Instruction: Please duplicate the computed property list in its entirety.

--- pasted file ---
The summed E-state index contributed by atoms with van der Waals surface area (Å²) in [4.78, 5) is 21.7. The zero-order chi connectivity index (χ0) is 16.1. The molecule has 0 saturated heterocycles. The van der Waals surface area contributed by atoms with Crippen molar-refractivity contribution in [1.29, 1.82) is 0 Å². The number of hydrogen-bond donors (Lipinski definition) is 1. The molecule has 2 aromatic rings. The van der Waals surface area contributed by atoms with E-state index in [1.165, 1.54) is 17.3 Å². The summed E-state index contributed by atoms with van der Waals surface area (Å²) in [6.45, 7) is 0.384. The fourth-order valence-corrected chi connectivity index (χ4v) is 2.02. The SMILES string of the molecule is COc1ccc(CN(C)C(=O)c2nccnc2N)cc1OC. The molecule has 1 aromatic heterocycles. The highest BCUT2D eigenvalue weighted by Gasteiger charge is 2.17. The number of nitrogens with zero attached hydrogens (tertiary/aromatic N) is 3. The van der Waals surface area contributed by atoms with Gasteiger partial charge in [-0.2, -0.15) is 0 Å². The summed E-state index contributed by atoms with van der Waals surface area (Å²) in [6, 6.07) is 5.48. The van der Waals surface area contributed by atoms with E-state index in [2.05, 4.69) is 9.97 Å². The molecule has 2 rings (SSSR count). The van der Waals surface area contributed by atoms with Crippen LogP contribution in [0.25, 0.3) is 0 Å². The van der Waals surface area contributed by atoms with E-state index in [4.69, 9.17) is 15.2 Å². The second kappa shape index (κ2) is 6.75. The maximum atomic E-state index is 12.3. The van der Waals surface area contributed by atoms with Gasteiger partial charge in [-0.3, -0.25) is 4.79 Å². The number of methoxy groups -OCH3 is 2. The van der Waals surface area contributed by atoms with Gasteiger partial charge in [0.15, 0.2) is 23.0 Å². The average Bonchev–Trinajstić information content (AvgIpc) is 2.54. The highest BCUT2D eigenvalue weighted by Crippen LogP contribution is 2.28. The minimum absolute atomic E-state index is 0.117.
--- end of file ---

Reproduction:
The summed E-state index contributed by atoms with van der Waals surface area (Å²) in [4.78, 5) is 21.7. The zero-order chi connectivity index (χ0) is 16.1. The molecule has 0 saturated heterocycles. The van der Waals surface area contributed by atoms with Crippen molar-refractivity contribution in [1.29, 1.82) is 0 Å². The number of hydrogen-bond donors (Lipinski definition) is 1. The molecule has 2 aromatic rings. The van der Waals surface area contributed by atoms with E-state index in [1.165, 1.54) is 17.3 Å². The summed E-state index contributed by atoms with van der Waals surface area (Å²) in [6.45, 7) is 0.384. The fourth-order valence-corrected chi connectivity index (χ4v) is 2.02. The SMILES string of the molecule is COc1ccc(CN(C)C(=O)c2nccnc2N)cc1OC. The molecule has 1 aromatic heterocycles. The highest BCUT2D eigenvalue weighted by Gasteiger charge is 2.17. The number of nitrogens with zero attached hydrogens (tertiary/aromatic N) is 3. The van der Waals surface area contributed by atoms with Gasteiger partial charge in [-0.2, -0.15) is 0 Å². The summed E-state index contributed by atoms with van der Waals surface area (Å²) in [6, 6.07) is 5.48. The van der Waals surface area contributed by atoms with E-state index in [2.05, 4.69) is 9.97 Å². The molecule has 2 rings (SSSR count). The van der Waals surface area contributed by atoms with Crippen LogP contribution in [0.25, 0.3) is 0 Å². The van der Waals surface area contributed by atoms with E-state index in [4.69, 9.17) is 15.2 Å². The second kappa shape index (κ2) is 6.75. The maximum atomic E-state index is 12.3. The van der Waals surface area contributed by atoms with Gasteiger partial charge in [-0.3, -0.25) is 4.79 Å². The number of methoxy groups -OCH3 is 2. The van der Waals surface area contributed by atoms with Gasteiger partial charge in [0.15, 0.2) is 23.0 Å². The average Bonchev–Trinajstić information content (AvgIpc) is 2.54. The highest BCUT2D eigenvalue weighted by Crippen LogP contribution is 2.28. The minimum absolute atomic E-state index is 0.117.